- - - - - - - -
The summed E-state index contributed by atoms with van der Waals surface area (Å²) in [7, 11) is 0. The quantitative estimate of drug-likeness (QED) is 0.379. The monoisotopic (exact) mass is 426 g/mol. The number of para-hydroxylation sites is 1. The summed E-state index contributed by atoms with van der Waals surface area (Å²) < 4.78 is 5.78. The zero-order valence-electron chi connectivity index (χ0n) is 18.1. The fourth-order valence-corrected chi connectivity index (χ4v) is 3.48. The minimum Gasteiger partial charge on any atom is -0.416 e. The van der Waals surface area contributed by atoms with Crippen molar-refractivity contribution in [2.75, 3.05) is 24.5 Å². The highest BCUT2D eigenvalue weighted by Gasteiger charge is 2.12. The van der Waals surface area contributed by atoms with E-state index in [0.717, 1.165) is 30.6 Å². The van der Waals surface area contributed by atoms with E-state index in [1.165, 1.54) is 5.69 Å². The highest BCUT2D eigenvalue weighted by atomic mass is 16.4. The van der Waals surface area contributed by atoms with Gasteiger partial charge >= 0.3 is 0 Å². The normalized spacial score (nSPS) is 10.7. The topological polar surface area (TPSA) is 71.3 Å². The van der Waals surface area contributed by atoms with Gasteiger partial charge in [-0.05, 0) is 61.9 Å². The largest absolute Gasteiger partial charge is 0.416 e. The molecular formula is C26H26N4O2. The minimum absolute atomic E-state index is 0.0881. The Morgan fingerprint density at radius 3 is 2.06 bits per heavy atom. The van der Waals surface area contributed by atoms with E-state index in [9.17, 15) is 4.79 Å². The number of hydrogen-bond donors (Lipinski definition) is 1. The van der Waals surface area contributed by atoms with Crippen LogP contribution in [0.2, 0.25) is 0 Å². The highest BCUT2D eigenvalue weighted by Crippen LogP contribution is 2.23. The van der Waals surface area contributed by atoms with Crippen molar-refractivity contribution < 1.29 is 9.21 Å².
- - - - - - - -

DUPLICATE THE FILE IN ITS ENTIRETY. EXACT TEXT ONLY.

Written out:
The summed E-state index contributed by atoms with van der Waals surface area (Å²) in [7, 11) is 0. The quantitative estimate of drug-likeness (QED) is 0.379. The monoisotopic (exact) mass is 426 g/mol. The number of para-hydroxylation sites is 1. The summed E-state index contributed by atoms with van der Waals surface area (Å²) < 4.78 is 5.78. The zero-order valence-electron chi connectivity index (χ0n) is 18.1. The fourth-order valence-corrected chi connectivity index (χ4v) is 3.48. The minimum Gasteiger partial charge on any atom is -0.416 e. The van der Waals surface area contributed by atoms with Crippen molar-refractivity contribution in [2.75, 3.05) is 24.5 Å². The highest BCUT2D eigenvalue weighted by Gasteiger charge is 2.12. The van der Waals surface area contributed by atoms with E-state index in [0.717, 1.165) is 30.6 Å². The van der Waals surface area contributed by atoms with E-state index in [1.165, 1.54) is 5.69 Å². The highest BCUT2D eigenvalue weighted by atomic mass is 16.4. The van der Waals surface area contributed by atoms with Gasteiger partial charge >= 0.3 is 0 Å². The normalized spacial score (nSPS) is 10.7. The topological polar surface area (TPSA) is 71.3 Å². The van der Waals surface area contributed by atoms with Gasteiger partial charge in [-0.05, 0) is 61.9 Å². The largest absolute Gasteiger partial charge is 0.416 e. The molecular formula is C26H26N4O2. The minimum absolute atomic E-state index is 0.0881. The Morgan fingerprint density at radius 3 is 2.06 bits per heavy atom. The van der Waals surface area contributed by atoms with E-state index in [9.17, 15) is 4.79 Å². The number of hydrogen-bond donors (Lipinski definition) is 1. The van der Waals surface area contributed by atoms with Crippen LogP contribution in [0.2, 0.25) is 0 Å². The highest BCUT2D eigenvalue weighted by Crippen LogP contribution is 2.23. The van der Waals surface area contributed by atoms with Crippen molar-refractivity contribution < 1.29 is 9.21 Å².